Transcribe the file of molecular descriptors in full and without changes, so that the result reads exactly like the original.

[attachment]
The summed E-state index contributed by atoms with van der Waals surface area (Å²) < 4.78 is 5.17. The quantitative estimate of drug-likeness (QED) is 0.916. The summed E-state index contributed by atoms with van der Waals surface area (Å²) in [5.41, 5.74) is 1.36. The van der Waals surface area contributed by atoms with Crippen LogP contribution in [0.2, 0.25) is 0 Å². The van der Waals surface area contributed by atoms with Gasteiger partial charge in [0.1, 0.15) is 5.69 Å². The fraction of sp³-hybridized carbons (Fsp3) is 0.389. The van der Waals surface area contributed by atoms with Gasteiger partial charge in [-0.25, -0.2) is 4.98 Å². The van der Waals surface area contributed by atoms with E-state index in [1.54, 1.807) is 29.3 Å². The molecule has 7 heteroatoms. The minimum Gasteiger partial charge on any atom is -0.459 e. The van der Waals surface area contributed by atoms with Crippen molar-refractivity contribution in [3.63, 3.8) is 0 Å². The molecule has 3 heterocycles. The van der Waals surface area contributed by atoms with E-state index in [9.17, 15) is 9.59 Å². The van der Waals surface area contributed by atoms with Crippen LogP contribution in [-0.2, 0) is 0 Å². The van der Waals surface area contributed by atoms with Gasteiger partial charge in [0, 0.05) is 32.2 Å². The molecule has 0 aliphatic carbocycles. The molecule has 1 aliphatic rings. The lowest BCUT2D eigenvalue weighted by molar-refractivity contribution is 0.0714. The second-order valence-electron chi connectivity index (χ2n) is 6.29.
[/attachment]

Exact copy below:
The summed E-state index contributed by atoms with van der Waals surface area (Å²) < 4.78 is 5.17. The quantitative estimate of drug-likeness (QED) is 0.916. The summed E-state index contributed by atoms with van der Waals surface area (Å²) in [5.41, 5.74) is 1.36. The van der Waals surface area contributed by atoms with Crippen LogP contribution in [0.2, 0.25) is 0 Å². The van der Waals surface area contributed by atoms with Gasteiger partial charge in [0.1, 0.15) is 5.69 Å². The fraction of sp³-hybridized carbons (Fsp3) is 0.389. The van der Waals surface area contributed by atoms with Gasteiger partial charge in [-0.25, -0.2) is 4.98 Å². The van der Waals surface area contributed by atoms with E-state index in [1.54, 1.807) is 29.3 Å². The molecule has 7 heteroatoms. The minimum Gasteiger partial charge on any atom is -0.459 e. The van der Waals surface area contributed by atoms with Crippen molar-refractivity contribution in [3.63, 3.8) is 0 Å². The molecule has 3 heterocycles. The van der Waals surface area contributed by atoms with E-state index in [9.17, 15) is 9.59 Å². The van der Waals surface area contributed by atoms with Crippen LogP contribution in [-0.2, 0) is 0 Å². The van der Waals surface area contributed by atoms with Gasteiger partial charge in [0, 0.05) is 32.2 Å². The molecule has 0 aliphatic carbocycles. The molecule has 1 aliphatic rings. The lowest BCUT2D eigenvalue weighted by molar-refractivity contribution is 0.0714. The second-order valence-electron chi connectivity index (χ2n) is 6.29.